Greenpeace today launched a ground-breaking documentary on the increase of catches by artisanal fishermen, three months after the new Senegalese government cancelled 29 fishing authorizations granted to foreign pelagic trawlers that were plundering West Africa's marine resources.
This six-minute film entitled "Senegal's catch of the lifetime", which also has accompanying photographs, illustrates the positive impact that the decision by Senegalese President Macky Sall's government has had on the fishing community of Kafoutine in the South of Senegal. The documentary done in Kafoutine includes shots from local fishermen at work in artisanal fishing pirogues as well as Mr Moro Demba, President of the fishing port of Kafoutine and Mr Moustapha Thiam, Director of the Senegalese Fisheries Ministry.
According to Raoul Monsembula, Oceans campaigner, Greenpeace Africa: "In addition to the increase of catches, some species that had almost disappeared from the artisanal nets are now reappearing."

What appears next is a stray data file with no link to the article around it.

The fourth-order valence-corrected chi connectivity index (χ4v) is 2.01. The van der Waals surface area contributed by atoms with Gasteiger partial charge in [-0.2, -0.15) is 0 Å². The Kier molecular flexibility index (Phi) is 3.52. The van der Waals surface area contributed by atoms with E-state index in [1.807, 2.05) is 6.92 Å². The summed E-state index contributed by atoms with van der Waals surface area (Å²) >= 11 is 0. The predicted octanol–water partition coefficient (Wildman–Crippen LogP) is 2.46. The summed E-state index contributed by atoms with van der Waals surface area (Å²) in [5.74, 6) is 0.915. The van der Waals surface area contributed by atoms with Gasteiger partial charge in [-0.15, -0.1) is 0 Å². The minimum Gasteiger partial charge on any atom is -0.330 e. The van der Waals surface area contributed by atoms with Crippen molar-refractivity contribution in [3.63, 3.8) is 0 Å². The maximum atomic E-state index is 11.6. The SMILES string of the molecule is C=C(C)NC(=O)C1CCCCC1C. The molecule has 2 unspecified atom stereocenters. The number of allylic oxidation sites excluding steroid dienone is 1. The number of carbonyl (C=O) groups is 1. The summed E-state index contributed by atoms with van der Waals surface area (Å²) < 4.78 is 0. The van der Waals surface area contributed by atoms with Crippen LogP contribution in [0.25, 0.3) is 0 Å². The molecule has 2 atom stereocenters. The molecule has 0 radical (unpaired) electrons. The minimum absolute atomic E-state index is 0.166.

West Africa is rich in marine resources - with many people depending on fish for their protein and livelihood. However over the past 30 years, these traditional fishing economies have collapsed, affecting job security for hundreds of thousands. Senegal's decision to put an end to the destructive plunder of these resources is key in ensuring sustainable fishing practices across the region.
"President Macky Sall has already set the tone, and now decision makers in West Africa urgently need to develop a common vision and ensure proper management of fisheries for the sake of many West Africans", added Monsembula.
Greenpeace calls on the Senegalese government to keep this momentum in order to preserve the livelihoods of millions of people who depend on fishing.
" West Africa's industry is under threat, and with it the nutrition of thousands of people. We urge the region's leaders to expeditiously police their waters and establish an integrated regional approach to resource management and fisheries policies", concluded Monsembula.